Chan feels more and more drawn towards his Chinese heritage.
"If you look at all the sports in China, the government is extremely involved and they are extremely proud of their athletes. People understand better what we do as skaters," Chan told Reuters in a telephone interview ahead of this week's Grand Prix Final in Quebec.
"Sometimes I feel we are not appreciated for how much work we put in. If my parents hadn't emigrated from China and say I had skated for China, things would have been very different. My parents wouldn't have had to make as much sacrifices as they have and there would be a lot more respect for what we do as figure skaters.
"I'm extremely well recognized in Korea just because of what I do on the ice and there is a lack of that in Canada because hockey is our sport and it will be for eternity. Figure skating has lost the draw and the attention (it used to have before)."
Whereas Elvis Stojko and Kurt Browning were treated as rockstars and showered with plaudits during the 1980s and 90s -- when Canadian men glided to eight world titles in 11 years -- the skating landscape for Chan in 2011 is very different.
"Several years ago I felt more Canadian but I'm slowly feeling more Chinese and feel I should be more proud of being Chinese and appreciate where I've come from. (This is because) of the support I get from the Chinese community in Canada," Chan said as he took a break from his intensive training schedule.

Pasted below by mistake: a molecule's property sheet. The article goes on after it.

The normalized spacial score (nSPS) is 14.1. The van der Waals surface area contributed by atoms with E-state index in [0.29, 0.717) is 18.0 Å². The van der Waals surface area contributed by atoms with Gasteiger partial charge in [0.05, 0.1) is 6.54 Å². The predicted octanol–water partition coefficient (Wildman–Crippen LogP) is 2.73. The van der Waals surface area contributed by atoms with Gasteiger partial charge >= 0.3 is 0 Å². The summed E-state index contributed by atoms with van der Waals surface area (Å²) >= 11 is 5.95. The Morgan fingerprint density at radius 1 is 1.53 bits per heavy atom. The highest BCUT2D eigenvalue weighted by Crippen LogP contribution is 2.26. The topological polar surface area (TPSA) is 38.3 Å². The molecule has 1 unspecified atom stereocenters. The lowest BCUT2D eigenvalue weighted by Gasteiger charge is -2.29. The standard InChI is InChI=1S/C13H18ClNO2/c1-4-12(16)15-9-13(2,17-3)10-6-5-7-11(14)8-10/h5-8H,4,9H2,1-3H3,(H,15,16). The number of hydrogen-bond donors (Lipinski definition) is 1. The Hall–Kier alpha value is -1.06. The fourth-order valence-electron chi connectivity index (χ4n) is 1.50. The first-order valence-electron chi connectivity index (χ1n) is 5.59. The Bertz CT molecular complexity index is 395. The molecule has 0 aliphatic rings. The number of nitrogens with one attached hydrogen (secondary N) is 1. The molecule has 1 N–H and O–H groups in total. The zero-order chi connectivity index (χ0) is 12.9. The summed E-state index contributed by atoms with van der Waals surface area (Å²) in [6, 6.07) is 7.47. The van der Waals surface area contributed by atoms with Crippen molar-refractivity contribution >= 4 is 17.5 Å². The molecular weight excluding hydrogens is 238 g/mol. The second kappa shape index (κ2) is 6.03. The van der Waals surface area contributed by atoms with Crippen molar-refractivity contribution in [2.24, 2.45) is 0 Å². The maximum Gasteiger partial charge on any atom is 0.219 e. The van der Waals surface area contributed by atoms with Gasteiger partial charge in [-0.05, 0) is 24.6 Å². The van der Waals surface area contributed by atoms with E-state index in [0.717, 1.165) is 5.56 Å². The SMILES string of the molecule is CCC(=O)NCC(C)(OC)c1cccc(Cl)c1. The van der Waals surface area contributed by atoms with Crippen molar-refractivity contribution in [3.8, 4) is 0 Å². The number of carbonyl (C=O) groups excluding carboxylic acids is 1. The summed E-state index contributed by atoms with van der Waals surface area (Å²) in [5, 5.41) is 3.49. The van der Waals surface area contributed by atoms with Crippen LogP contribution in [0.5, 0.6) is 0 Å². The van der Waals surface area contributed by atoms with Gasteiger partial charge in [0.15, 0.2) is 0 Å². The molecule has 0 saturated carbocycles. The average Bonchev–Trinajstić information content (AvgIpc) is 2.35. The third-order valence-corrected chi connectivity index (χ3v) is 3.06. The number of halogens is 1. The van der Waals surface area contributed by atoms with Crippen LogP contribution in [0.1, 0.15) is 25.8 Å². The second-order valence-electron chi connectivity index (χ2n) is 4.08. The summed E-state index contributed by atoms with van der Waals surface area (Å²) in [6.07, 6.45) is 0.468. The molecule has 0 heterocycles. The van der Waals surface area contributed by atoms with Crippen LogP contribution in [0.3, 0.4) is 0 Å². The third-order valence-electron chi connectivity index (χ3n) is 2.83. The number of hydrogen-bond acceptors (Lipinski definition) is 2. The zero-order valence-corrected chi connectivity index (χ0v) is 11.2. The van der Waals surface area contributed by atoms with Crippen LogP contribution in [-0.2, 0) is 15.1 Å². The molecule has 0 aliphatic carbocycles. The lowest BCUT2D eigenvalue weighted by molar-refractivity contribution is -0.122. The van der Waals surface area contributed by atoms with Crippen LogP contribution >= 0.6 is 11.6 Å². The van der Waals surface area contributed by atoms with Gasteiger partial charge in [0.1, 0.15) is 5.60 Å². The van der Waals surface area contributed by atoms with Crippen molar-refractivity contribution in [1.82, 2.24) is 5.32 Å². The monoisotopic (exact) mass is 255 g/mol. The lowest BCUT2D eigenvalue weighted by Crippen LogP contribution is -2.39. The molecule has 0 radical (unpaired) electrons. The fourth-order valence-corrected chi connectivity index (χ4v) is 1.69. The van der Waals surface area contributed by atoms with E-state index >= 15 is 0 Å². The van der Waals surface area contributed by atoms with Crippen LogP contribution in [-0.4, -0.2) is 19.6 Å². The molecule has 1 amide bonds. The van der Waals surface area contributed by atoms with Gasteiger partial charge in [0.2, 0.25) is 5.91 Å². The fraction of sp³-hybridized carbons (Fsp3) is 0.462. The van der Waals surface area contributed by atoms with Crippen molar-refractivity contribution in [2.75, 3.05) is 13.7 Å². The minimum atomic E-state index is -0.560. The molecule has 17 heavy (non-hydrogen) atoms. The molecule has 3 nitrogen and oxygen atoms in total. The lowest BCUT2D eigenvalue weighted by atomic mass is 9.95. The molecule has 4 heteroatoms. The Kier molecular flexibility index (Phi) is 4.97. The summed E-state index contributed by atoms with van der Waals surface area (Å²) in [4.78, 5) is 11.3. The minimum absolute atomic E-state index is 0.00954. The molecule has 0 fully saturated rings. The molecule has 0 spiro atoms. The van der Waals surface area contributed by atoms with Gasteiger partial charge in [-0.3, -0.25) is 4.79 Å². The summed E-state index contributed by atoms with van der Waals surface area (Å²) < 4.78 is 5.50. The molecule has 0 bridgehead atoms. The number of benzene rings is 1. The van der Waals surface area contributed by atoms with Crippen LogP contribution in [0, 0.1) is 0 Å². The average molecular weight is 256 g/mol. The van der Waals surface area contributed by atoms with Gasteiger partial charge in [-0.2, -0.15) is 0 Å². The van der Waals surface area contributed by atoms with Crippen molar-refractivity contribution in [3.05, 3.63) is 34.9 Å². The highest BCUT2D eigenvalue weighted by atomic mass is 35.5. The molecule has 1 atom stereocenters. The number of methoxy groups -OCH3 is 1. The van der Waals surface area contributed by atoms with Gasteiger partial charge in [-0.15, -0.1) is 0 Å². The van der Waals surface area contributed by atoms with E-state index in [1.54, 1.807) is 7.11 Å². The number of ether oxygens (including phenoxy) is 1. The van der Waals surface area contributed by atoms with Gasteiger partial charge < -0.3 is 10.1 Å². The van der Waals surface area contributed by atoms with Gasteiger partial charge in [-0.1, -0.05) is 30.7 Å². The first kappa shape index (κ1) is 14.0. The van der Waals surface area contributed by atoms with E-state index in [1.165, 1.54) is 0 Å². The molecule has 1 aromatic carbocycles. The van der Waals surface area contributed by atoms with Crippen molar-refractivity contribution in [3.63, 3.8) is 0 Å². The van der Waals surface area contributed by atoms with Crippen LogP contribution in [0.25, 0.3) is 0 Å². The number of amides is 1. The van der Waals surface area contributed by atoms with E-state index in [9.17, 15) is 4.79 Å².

"I feel a lot less pressure now that I'm world champion. I feel like I don't have any expectations and I can really just skate for myself. I've got absolutely nothing to prove to anyone," said Chan, who holds the records for the highest ever scores in both the short (93.02 points) and free (187.96) programs.
"I skate just to satisfy my own desire and not care about other people's desire for me to do well. I barely have any interest any more in how well I do in competitions. I want to skate well but my main concern is to satisfy myself and make myself enjoy what I do on the ice and hopefully the audience can feel the same thing.
"If they feel they have understood the program and have been really been touched, then I feel much more accomplished than if I won a medal," added the skater who is favorite to complete a hat-trick of Grand Prix wins this season in Quebec.
Read all the article at Reuters Canada.